Empowering Change?

The UN Secretary-General’s take on global protests is conservative, but realistic

“We face a once-in-a-generation opportunity to empower people in our changing world.” These were not the words of a protester on Tahrir Square, Puerta del Sol or Wall Street, although they could have been. They were the words of UN Secretary-General Ban Ki-moon.

On 16 Feb., Ban took to the red carpet podium in the Hofburg’s imperial reception hall cautioning Austria’s political elite to listen more carefully to the protest calls that had filled the streets of Cairo, Athens and New York in recent months. The UN, he promised, would support the young protesters’ demands for change.

A momentous statement, coming from the Secretary-General of the UN. Yet the protesters might disagree: Their demands stretch far beyond what Ban suggested.

Ban described the Arab revolutions and protest movements in Europe and the US as the struggle of a young generation for economic equality and democracy. So far, so good.

The crux is how democracy is defined. Comparing the Arab Spring to the Occupy Movement has become a commonplace, but obliterates important differences. It is true that both the protesters on Tahir Square and the campers outside St Paul’s Cathedral in London were frustrated about political corruption, lacking involvement in political processes and a bleak economic situation with rising unemployment and rents. However, they differed as to the political remedies.

Judged by the outcome of the Tunisian or Egyptian revolutions, “democracy” for the protesters in these countries meant representative democracy based on free and fair elections. Both countries have put their hopes in their newly elected parliaments. If Tunisians’ hopes seem realistic, the success of Egyptian democracy is more uncertain. It will depend on how effectively the parliament can thwart the military’s ambitions.

For Occupy London or Occupy Wall Street, true democracy has a different meaning. Their ideal is a leaderless direct democracy where decisions are made purely by consensus. The like-minded Spanish group Democracia Real YA (Real Democracy NOW) makes the point clearly in its manifesto. The document interprets the Ancient Greek word demokratia as meaning that “government is made by everyone of us.”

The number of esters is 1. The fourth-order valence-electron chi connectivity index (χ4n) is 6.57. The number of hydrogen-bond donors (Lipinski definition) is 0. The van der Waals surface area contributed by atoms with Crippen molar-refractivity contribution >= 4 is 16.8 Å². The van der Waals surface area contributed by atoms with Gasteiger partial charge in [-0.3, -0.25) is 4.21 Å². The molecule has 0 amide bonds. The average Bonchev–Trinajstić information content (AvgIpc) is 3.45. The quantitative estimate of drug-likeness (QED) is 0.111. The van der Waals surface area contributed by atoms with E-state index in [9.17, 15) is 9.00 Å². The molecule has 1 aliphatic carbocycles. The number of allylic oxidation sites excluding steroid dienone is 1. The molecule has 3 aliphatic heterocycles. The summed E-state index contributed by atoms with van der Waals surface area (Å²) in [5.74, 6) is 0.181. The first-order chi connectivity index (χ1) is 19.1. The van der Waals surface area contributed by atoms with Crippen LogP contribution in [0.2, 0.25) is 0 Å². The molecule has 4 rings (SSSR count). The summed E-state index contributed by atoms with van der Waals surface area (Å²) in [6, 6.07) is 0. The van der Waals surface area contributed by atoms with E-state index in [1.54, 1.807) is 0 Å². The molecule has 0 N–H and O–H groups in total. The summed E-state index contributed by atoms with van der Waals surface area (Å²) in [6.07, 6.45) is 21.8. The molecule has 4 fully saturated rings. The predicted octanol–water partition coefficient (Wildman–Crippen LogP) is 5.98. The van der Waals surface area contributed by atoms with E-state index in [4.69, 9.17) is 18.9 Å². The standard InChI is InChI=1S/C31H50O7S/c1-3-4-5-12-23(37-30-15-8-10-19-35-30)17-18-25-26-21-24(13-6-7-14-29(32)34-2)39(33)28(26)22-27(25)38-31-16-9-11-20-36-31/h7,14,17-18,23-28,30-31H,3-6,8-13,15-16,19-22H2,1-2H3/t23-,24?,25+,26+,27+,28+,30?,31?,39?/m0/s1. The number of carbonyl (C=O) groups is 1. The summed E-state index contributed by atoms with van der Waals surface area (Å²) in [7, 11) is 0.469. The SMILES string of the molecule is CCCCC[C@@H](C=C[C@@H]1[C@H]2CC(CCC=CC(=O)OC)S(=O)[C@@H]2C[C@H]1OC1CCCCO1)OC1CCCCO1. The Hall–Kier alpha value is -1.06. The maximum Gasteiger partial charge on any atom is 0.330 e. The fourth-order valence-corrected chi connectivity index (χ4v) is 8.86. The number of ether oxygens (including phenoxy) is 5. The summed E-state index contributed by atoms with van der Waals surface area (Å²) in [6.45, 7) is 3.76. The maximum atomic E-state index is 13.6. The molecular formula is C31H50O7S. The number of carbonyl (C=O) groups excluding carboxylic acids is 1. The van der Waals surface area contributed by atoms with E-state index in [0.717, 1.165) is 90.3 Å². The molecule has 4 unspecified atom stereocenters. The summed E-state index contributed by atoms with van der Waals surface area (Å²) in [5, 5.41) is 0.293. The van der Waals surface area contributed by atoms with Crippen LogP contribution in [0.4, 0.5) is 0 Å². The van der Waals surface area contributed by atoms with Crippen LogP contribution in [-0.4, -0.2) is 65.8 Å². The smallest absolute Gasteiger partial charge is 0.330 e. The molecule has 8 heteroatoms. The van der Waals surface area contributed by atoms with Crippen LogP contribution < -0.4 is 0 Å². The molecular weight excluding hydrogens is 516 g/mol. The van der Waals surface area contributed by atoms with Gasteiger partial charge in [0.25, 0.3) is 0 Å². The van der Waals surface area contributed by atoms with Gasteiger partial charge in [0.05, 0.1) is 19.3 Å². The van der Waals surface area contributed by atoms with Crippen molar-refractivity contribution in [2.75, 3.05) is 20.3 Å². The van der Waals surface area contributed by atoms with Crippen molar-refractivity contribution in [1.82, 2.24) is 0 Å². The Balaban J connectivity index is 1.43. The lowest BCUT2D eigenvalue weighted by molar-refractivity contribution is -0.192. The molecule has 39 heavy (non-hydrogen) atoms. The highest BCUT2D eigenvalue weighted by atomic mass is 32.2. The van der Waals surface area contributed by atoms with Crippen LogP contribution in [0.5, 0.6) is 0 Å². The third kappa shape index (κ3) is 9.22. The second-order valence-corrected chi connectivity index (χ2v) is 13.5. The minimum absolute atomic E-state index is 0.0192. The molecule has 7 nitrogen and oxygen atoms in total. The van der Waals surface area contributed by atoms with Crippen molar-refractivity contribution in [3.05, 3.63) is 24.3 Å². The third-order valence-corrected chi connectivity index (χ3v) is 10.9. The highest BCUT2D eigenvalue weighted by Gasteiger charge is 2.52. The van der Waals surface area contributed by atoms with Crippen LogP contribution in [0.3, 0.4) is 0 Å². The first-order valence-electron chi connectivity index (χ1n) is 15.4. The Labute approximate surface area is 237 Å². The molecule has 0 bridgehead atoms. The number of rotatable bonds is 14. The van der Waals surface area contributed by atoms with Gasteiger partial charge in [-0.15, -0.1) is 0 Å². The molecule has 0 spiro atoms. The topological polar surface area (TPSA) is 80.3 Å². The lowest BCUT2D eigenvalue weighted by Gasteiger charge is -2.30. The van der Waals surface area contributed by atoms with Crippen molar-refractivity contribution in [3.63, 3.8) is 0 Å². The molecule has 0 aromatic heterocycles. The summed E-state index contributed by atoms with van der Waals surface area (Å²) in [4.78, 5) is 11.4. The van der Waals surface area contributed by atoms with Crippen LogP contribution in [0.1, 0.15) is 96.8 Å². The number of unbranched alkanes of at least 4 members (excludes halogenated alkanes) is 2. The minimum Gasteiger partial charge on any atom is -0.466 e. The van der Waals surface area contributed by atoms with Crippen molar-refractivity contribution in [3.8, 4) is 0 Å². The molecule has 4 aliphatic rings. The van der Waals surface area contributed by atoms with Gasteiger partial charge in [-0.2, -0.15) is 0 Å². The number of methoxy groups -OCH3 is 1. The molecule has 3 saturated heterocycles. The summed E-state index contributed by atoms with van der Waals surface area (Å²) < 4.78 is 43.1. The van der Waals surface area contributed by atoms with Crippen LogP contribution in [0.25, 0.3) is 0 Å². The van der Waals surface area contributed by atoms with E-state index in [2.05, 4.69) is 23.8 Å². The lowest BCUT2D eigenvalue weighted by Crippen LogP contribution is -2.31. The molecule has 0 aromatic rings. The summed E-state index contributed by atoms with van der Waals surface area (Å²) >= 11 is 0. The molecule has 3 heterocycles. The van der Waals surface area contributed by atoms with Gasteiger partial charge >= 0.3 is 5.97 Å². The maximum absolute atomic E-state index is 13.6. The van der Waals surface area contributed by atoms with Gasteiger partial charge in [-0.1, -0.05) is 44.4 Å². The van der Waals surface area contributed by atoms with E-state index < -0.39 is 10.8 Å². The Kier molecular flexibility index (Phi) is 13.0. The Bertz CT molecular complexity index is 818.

Occupy has practised this form of decision making on a small scale. A YouTube video, uploaded by Wall Street occupiers, shows the procedure in action: Motions are announced by a spokes-person and repeated in chorus to ensure that everybody in the square can hear them – the now legendary “human microphone”. Objections are discussed, and decisions are made only once
everyone has signalled their approval by a show of hands.

While the political establishment might find Ban Ki-moon’s support of the protesters meaningful, perhaps even radical, Occupy protesters will consider his proposals (creating jobs and appointing a UN Adviser on Youth) woefully inadequate: To them, true equality can be achieved only by a complete overhaul of the existing political system.

It is not surprising that the UN does not subscribe to all of Occupy’s demands. International organisations are at odds with the direct democracy model because decisions are made by delegates on behalf of their people, rather than by the people themselves. In the protesters’ eyes, the UN lacks legitimacy as the world’s  organ of peace keeping and conflict resolution.

Indeed, Ban’s speech revealed ambiguous feelings towards the protesters’ power to challenge governments. Although he stressed that the world’s three billion young people were “not a threat”, but an “opportunity”, Ban also issued a warning: Ben Ali was forced out of office because he had refused to listen to his people’s demands; the same might happen to political leaders elsewhere. In a direct democracy, it certainly would.

Protesters might dismiss Ban’s speech as an attempt to contain change within the existing system. In fact, however, what Ban proposes comes quite close to their demand for more direct involvement in politics.

“The beauty of direct democracy,” a young woman from Occupy Wall Street says in a YouTube video, “is that it adjusts to get everyone on board with what’s happening.” Ban stressed the importance of bringing people on board by giving them a voice in politics. This can be done in a parliamentary system that takes its representative task seriously.

Direct democracy works well for Occupy assemblies, but it would be impractical, to say the least, in running a country. Lengthy and cumbersome, it makes it impossible to take the decisive action necessary, for example, to stop Europe from slithering into recession.

Radical idealism is important because it draws attention to persisting inequalities. However, Ban Ki-moon’s speech is a more realistic assessment of what works.

 

Catharine Eibl is an Oxford graduate and student of Advanced International Relations at the Diplomatic Academy in Vienna.

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